Color relationships are an interesting thing to try to teach students who are color blind, or completely blind. We've been reading the picture book about Esref Amarmagan, the blind artist from Turkey, who had to keep his colored pencils laid out int he same order, and memorized the color of objects, so he could recreate them in paint in a way that made sense to future viewers.
When I asked one class,"What color is a watermelon?" A couple girls, with some vision, answered, "Green!" But when I followed up by asking about the color of the inside of a watermelon, a boy, with no vision, eagerly said, "Green!" The only way for kids like him to know the colors of things is to be told.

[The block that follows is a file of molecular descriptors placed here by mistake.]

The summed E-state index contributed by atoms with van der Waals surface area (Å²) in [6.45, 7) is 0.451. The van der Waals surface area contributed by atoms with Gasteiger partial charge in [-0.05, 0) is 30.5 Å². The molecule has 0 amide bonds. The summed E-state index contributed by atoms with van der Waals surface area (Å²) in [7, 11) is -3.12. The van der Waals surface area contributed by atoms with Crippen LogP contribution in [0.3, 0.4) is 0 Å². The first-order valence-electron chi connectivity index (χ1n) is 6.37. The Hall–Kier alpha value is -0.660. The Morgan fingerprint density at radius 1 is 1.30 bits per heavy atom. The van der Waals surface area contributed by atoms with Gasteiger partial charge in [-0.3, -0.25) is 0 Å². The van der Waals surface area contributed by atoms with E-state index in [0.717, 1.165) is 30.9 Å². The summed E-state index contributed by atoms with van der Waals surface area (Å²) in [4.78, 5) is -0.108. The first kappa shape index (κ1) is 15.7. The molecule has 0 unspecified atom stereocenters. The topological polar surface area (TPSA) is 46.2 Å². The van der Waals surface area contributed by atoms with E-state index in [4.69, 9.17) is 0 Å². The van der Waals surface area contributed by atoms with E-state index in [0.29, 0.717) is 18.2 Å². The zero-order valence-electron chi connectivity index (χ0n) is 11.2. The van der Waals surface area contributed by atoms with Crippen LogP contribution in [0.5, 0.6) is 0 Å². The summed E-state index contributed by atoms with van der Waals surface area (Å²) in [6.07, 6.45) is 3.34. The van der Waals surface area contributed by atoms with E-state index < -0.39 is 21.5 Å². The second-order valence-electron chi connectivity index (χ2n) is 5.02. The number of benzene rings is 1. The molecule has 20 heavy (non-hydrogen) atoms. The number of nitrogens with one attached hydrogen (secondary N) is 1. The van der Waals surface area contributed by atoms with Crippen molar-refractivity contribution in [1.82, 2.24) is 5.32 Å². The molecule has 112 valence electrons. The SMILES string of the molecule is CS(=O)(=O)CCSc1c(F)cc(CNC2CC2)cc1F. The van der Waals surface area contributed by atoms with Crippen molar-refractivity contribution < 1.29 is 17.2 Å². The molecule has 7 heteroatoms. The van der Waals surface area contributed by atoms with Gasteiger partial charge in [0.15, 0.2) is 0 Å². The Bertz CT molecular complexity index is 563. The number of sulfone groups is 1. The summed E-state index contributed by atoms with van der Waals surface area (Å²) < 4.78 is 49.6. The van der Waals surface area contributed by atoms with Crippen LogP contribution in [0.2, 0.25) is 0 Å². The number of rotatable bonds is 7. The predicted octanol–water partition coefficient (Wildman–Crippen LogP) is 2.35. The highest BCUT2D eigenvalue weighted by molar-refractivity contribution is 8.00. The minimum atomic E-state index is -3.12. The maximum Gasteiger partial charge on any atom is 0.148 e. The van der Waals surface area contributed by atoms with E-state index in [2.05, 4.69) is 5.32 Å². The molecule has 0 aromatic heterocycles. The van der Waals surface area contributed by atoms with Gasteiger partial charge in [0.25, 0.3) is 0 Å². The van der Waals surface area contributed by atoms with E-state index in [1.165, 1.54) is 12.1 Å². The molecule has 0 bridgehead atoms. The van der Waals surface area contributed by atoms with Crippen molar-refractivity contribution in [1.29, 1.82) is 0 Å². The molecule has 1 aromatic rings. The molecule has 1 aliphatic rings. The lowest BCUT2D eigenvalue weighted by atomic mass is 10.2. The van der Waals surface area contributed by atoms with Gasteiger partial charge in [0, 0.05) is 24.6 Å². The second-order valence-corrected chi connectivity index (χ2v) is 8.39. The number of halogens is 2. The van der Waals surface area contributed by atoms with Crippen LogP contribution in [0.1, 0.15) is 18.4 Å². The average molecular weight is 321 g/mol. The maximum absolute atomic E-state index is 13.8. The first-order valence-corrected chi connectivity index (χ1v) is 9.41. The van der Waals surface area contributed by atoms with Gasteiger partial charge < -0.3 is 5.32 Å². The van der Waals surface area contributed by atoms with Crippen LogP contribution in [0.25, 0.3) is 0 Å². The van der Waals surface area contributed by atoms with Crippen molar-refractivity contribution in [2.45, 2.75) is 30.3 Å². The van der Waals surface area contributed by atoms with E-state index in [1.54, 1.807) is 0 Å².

So we talked about the color of things, and then we worked collaboratively to make a giant collage of hundreds of 1 inch squares of color. First, I used Elmer's glue to trace the giant chart paper grid. After it dried, students felt the squares and were able to independently glue and place their pre-cut 1" squares or origami paper.
Each child also made his/her own, "Homage to 'Homage to the Square'" piece gluing various colored squares together and trying to explain why they thought their combination was working.
Extra time meant gridding another giant piece of graph paper with glue and having students use dot makers to make color clusters and patterns. What a corful way to start the school year!